DEATH FROM ABOVE 1979 with PANTHERS and VIETNAM at Lee's Palace, December 9. Tickets: $8.50. Attendance: sold out. Rating: NNN Rating: NNN
Separating style from substance at a show like last Thursday's Vice Records jam at Lee's is tough. Critics everywhere are piling steaming heaps of praise on all three bands. The Vice logo alone is enough to ensure that the party is rammed with faded denim and furry boots. And the headliners are a coupla local boys whose You're A Woman, I'm A Machine joint is one of the year's most hyped.
In a lot of ways, though, Death from Above 1979 's Sebastien Grainger and Jesse F. Keeler are the musical equivalent of a Hollywood action movie. They're both big hunky guys - all broad shoulders, pulsating biceps and couldn't-really-give-a-damn posturing. Their music is filled with big, stylish explosions. The whole display is also really fun to watch.
Tear away that veneer, though, and you're left with all the depth of a wading pool.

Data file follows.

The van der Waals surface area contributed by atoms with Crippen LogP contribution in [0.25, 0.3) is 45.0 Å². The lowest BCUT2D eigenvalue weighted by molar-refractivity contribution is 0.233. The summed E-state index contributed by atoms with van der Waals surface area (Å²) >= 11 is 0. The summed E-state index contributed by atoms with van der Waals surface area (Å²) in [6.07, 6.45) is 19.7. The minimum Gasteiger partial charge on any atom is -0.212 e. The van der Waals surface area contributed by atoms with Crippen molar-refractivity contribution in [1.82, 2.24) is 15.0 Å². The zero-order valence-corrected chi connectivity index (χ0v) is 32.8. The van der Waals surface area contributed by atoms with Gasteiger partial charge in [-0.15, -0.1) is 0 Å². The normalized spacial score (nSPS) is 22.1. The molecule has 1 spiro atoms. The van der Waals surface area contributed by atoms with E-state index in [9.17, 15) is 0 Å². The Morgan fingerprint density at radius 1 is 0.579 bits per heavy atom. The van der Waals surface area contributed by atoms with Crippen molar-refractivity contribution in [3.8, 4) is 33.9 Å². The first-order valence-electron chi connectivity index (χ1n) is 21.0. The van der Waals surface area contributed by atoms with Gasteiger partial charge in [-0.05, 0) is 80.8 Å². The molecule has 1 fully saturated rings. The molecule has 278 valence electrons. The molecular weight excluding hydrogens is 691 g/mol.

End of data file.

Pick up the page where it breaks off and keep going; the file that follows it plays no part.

Draped in a retro Detroit Pistons jersey, drummer/howler Grainger furiously bashed away on his drums while his mustachioed pal manhandled - or is it machine-handled - his four-string, repeatedly bludgeoning the packed house with their neo-metal thrash.
Judging by the floor action, a lot of kids came to get righteously blotto in the pit.
But if your objective wasn't to get completely crunk up front, 20 minutes in the songs started to bleed together.
Even when Keeler fondled his expensive rack of keyboards, the digital bark was virtually identical to the sound of his bass: fuzzy, loud and melodically incomprehensible. Judging by the finger action, he looked like he was on some interesting shit, but with all the noise, he could've been playing Chopsticks.
Dispelling any rumours of inter-band tension, the show's highlight came when Panthers drummer Jeff Salane pounced on the kit. Grainger ditched the Don Henley singing drummer routine, got up off his stool and grabbed both his crotch and the mic.
Maybe they should think about roping Salane in full-time.
For a bunch of Brooklyn loft-party accoutrements, Panthers put on a surprisingly tight and heavy show. Enveloped in psychedelic projections, their bottom-heavy, hard-boiled rock was even more potent live than on record.
They also proved that substance and style aren't mutually exclusive.